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Seattle Opera announces winners of world's first international Wagner competition

Photos by Rozarii Lynch

posted August 22, 2006








Miriam Murphy


From the stage of Marion Oliver McCaw Hall, Speight Jenkins, general director of Seattle Opera, announced the two winners of the world’s first International Wagner Competition, each of whom was awarded $15,000.  Soprano Miriam Murphy from Ireland and baritone James Rutherford from England were selected from among the eight finalists by a panel of five distinguished judges.  Each sang two arias accompanied by members of the Seattle Symphony Orchestra led by conductor Asher Fisch.  Murphy’s selections were “Ewig war ich” from Siegfried and Isolde’s Narrative and Curse from Tristan und Isolde. Rutherford’s selections were the Fliedermonolog from Die Meistersinger von Nürnberg and “Die Frist ist um” from Der fliegende Holländer

In addition, Rutherford was named the audience favorite from votes cast by the audience and the orchestra favorite by an Orchestra vote.  Susan Hutchison from the Charles Simonyi Fund for Arts and Sciences presented the “Audience Choice” Award plaque to Rutherford

Following her win in Seattle, Miriam Murphy sings the Woman Convict in Shostakovich’s Lady Macbeth of Mtsensk at the Royal Opera Covent Garden in September.  She also appears with the Royal Philharmonic this fall.   

Rutherford will appear in Wagner’s Meistersinger von Nürnberg at the Edinburgh Festival in September. 

Alternate Philip O’Brien from England sang in place of soprano Carolyn Betty, who withdrew from the competition because of illness.  The other finalists appeared as scheduled:  Jason Collins from the United States, Paul McNamara from Ireland, Carsten Wittmoser from Germany, Dorothy Grandia from the United States, and Andrew Lindsay Sritheran from New Zealand.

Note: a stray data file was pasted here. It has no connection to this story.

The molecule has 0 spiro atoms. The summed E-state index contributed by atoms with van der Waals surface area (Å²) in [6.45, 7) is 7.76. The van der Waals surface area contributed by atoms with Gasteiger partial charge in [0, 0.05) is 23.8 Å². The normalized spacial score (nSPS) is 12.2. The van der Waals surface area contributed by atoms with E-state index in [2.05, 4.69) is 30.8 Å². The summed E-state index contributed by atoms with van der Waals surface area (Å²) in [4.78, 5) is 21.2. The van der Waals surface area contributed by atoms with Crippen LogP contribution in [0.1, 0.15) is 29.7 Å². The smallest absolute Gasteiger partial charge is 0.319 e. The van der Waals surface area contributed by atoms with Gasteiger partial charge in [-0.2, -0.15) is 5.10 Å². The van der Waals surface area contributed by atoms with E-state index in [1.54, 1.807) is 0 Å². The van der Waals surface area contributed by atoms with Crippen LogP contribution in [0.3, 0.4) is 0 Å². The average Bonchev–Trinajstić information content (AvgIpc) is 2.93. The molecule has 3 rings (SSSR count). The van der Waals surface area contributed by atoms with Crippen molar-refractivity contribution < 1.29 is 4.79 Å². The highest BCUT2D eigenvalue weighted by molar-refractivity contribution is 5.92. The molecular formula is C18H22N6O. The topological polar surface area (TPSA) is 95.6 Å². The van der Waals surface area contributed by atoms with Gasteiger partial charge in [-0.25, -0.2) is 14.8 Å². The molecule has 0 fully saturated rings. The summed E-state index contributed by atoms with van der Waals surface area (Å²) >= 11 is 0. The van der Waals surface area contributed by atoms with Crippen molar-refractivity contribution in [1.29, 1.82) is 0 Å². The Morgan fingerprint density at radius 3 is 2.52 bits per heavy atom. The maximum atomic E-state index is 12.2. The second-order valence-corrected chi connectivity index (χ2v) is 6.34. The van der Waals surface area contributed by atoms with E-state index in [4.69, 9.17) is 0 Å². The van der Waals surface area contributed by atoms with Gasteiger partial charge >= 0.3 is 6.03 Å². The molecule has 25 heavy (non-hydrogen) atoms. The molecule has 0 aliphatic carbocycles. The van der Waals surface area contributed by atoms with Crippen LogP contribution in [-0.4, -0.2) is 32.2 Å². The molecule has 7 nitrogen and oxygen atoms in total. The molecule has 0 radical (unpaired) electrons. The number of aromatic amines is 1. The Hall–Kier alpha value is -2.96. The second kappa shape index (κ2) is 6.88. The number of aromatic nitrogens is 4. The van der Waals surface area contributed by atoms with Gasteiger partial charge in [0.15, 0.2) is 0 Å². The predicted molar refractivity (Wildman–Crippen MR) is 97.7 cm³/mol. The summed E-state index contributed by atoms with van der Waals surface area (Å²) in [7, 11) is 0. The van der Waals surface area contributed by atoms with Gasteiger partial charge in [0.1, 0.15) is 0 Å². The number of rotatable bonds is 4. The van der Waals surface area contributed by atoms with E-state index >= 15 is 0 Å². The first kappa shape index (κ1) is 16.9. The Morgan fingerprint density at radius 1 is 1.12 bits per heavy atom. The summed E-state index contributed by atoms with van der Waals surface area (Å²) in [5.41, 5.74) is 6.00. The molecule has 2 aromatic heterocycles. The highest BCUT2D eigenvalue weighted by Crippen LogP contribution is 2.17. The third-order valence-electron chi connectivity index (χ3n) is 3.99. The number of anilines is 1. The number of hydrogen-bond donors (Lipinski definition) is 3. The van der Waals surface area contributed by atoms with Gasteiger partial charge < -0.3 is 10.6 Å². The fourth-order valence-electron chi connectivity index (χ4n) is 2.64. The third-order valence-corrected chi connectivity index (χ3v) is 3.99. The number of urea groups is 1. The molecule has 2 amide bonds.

This inaugural competition will be broadcast in its entirety on 98.1 Classical KING FM and streamed from its Web site at  on Saturday, August 26, at 7:00 p.m. (Pacific Time). 

Rutherford and Murphy were chosen from among the eight finalists of the competition, all of whom were selected last fall by Jenkins from auditions in Vienna, Berlin, London, Paris, Seattle, and New York. At the time of the auditions, all of the singers were between 25 and 40 and had not had more than one major Wagner role in an opera house.  

The five judges Jenkins brought together for the competition all have experience with Wagner operas.  They were mezzo-soprano Stephanie Blythe, who sang Fricka in Seattle Opera’s 2001 and 2005 Rings; Dr. Dorothea Glatt, assistant to Wolfgang Wagner (director of the Bayreuth Festival) for 28 years; Sir Peter Jonas, recently retired director of the Bavarian State Opera; tenor and director Peter Kazaras, who sang the role of Loge in Seattle Opera’s 1995, 2001, and 2005 Ring productions; and director, author, and translator Stephen Wadsworth, who directed Seattle Opera’s 2001 and 2005 Rings. 

Audience and Orchestra Vote Too 

Once the singing concluded and the judges were deliberating, the audience and orchestra members had the opportunity to vote for the singer of their choice.  Lines stretched across the lobby of McCaw Hall as audience members cast their ballot. The voting for audience favorite was so close that a recount was taken.  Rutherford won both the “Audience Choice” and the Orchestra vote. 

Seattle Opera’s International Wagner Competition was made possible by a $300,000 gift from the Charles Simonyi Fund for Arts and Sciences.  The Simonyi grant also supports other education outreach at Seattle Opera.  “This gift recognizes Seattle Opera’s unique role in presenting Wagner’s great works and its reputation for attracting the best singers and enthusiastic audiences from around the world,” commented Charles Simonyi. 

More information about all the contestants and the judges can be found on the Seattle Opera Web site: .  Seattle Opera added a brief video clip of the winners to the IWC section of the Web site.  This can be seen at


James Rutherford (Andrew Lindsay Sritheran in the background)

Carsten Wittmoser, Seattle Opera General Director Speight Jenkins, Miriam Murphy, and James Rutherford

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